The Three of Swords

Hermetic Library Fellow T Polyphilus reviews The Three of Swords: Swords and Deviltry, Swords Against Death, Swords in the Mist by Fritz Leiber.

This omnibus volume contains the first three books of the series of Fritz Leiber’s Fafhrd and the Grey Mouser. The individual books are themselves collections, though, made up of individual stories not all written or first published in the sequence of internal chronology with which they are presented. Still, there are general plot advancements peculiar to each book. In Swords and Deviltry we are supplied with the youthful origins of the two separate heroes, their meeting, their orientation to the city of Lankhmar, and the loss of their first loves. Swords Against Death accounts for the period in which they acquire their sorcerous patrons, Sheelba of the Eyeless Face and Ningauble of the Seven Eyes. Swords in the Mist mainly supplies the novella “Adept’s Gambit” (1947), which puts Fafhrd and the Mouser in the classical Near East, adventuring out from Tyre in search of a sorcerer who has cursed them.

The earliest component stories in the whole omnibus are “The Bleak Shore” (1940) and “The Howling Tower” (1941), first published in Unknown Fantasy Fiction. These make Fahfrd and the Mouser less than a decade junior to Robert E. Howard’s Conan, and part of the original generation of sword and sorcery in American pulp adventure fiction. The flavor of these is quite distinct from that of the Conan stories, though. The Conan prose is generally high tempo narrative in a fairly transparent contemporary style, although framed by the imaginary ancient canon of the Nemedian Chronicles. (Moorcock’s Elric stories pick up this mode intact.) But Leiber presents us with a more orally-oriented storytelling, invoking rumor, riddle, and enigma. His heroes are accomplished rogues, not destined for high histories, despite their daring achievements.

Besides style, the main difference between a Conan story and a Fafhrd and the Mouser one is that Conan–companions, lovers, and lackeys notwithstanding–is a loner with a sovereign destiny. Whereas the Mouser and Fafhrd are an indissoluble duo, even when they are at odds with one another, and the fate of each is bound up with the other. Neither is dominant; each saves the other’s bacon with equal frequency as vice versa. Their ultimate bond to one another is really the fantasy cornerstone of their heroics.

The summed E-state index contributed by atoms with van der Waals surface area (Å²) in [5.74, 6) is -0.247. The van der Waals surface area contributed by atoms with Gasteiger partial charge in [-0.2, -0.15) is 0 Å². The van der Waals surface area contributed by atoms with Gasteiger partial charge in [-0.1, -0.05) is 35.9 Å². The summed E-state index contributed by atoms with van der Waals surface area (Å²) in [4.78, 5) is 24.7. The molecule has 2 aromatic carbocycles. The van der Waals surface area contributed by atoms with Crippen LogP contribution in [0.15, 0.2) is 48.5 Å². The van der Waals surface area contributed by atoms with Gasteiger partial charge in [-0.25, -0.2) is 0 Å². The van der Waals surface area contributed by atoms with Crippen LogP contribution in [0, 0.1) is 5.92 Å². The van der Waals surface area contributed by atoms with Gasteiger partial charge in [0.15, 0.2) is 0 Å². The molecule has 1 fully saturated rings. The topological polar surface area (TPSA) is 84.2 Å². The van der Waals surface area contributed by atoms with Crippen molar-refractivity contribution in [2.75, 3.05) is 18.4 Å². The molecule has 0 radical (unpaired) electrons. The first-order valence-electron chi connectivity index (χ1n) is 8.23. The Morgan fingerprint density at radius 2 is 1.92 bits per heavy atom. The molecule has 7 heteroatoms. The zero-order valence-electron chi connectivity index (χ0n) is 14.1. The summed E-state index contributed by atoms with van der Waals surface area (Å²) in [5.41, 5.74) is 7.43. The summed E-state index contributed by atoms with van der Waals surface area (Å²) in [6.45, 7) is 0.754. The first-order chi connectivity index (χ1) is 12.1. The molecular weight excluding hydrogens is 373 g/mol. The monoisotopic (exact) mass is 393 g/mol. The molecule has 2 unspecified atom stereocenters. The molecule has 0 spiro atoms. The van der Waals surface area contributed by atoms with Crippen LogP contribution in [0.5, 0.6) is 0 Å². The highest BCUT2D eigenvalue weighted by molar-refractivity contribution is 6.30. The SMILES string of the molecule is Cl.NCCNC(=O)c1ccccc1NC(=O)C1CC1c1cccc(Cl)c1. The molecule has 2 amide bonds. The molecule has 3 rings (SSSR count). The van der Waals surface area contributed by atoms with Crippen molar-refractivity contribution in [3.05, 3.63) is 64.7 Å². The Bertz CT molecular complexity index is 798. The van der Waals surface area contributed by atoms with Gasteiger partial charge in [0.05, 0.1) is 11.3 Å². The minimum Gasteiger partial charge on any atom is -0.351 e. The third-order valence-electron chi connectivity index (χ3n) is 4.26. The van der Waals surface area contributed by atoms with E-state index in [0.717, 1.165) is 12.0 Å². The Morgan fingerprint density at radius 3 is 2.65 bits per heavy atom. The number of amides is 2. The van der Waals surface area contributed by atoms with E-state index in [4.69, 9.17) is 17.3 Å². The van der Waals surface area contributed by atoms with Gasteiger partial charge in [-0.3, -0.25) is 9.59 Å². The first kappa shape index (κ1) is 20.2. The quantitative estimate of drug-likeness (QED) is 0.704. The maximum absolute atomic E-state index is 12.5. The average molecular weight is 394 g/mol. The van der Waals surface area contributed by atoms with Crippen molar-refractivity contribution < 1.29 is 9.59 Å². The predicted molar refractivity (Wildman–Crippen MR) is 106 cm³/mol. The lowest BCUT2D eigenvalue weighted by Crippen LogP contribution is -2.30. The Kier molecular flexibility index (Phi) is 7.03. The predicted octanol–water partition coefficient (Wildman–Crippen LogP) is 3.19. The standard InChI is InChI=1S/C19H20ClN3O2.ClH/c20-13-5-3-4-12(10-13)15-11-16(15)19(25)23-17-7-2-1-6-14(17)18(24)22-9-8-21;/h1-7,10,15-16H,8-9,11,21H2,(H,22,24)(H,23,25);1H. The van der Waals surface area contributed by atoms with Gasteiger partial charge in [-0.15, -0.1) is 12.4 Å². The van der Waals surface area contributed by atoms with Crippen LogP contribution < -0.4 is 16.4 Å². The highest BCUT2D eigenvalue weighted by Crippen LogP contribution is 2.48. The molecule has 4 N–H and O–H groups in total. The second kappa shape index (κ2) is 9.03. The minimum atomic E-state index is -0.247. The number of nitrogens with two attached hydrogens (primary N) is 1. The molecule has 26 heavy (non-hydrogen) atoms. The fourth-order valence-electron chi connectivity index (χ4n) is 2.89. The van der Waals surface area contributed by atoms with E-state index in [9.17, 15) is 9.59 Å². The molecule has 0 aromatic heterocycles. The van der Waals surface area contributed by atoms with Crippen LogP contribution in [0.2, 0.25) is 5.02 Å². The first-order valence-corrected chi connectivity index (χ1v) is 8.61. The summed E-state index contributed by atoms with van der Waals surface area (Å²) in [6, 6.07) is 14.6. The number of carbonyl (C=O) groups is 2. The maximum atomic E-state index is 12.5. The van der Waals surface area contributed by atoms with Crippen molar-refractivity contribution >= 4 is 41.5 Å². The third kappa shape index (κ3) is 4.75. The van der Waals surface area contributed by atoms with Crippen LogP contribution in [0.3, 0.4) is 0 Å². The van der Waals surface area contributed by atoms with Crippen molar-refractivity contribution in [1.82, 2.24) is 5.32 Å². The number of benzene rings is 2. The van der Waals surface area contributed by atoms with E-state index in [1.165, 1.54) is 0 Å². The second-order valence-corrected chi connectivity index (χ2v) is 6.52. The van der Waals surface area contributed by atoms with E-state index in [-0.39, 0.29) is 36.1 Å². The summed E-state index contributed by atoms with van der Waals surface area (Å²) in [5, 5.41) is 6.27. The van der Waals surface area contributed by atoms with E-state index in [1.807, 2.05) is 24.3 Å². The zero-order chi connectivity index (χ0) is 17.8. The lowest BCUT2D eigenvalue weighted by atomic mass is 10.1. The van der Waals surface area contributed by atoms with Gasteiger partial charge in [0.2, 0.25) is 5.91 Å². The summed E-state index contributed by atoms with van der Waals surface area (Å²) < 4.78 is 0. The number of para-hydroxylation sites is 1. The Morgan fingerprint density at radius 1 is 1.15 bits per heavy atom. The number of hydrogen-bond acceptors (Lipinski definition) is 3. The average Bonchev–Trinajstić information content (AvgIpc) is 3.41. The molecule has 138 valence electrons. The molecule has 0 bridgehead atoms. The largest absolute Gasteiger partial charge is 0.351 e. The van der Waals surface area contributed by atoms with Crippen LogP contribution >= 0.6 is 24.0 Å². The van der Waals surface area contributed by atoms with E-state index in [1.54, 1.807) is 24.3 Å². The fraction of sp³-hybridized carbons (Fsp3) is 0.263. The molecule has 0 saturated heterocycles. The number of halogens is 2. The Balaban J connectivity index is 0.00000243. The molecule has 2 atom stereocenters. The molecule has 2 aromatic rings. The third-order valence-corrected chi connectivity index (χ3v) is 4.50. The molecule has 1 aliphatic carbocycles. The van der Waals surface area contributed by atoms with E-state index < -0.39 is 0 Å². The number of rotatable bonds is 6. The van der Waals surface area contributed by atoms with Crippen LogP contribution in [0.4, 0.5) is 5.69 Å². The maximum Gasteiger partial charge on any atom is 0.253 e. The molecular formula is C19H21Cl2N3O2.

The three component collections pull together the various stories according to internal narrative chronology, and insert brief bridging stories to solidify the continuity where needed. Thus, in 1968 Leiber started doing for his own pulp sword-and-sorcery heroes what Lin Carter and L. Sprague deCamp had begun doing to Howard’s Conan a year earlier. This effort, with its patent commercial motivation (and doubtless some genuine appetite to systematize and canonize the stories) is still uneven when done by the author, though better than the posthumous treatment the Conan stories received. The table of contents gives wonderful glosses on each of the stories, such as this:

“Once again blackness, spirit of night, with the Grey Mouser (one who strikes a balance between black and white) and russet-headed Fafhrd battling it. The well-known dangers of stealing the eye of an idol, whether the idol be doll-tiny or mountain-huge. Ice, snows, volcanoes, lava–and seven most deadly killers.” (ix)

My favorite stories in this volume were “Claws from the Night” (1951), “Bazaar of the Bizarre” (1963), and most especially “Lean Times in Lankhmar” (1959). All of these transpire in the city that forms the geographic focus of the series. Although a majority of the stories take place in distant countries and wildernesses, the best ones are set in “Lankhmar the Imperishable, City of the Black Toga,” where the two renowned swordsmen, whether they like it or not, are at home. [via]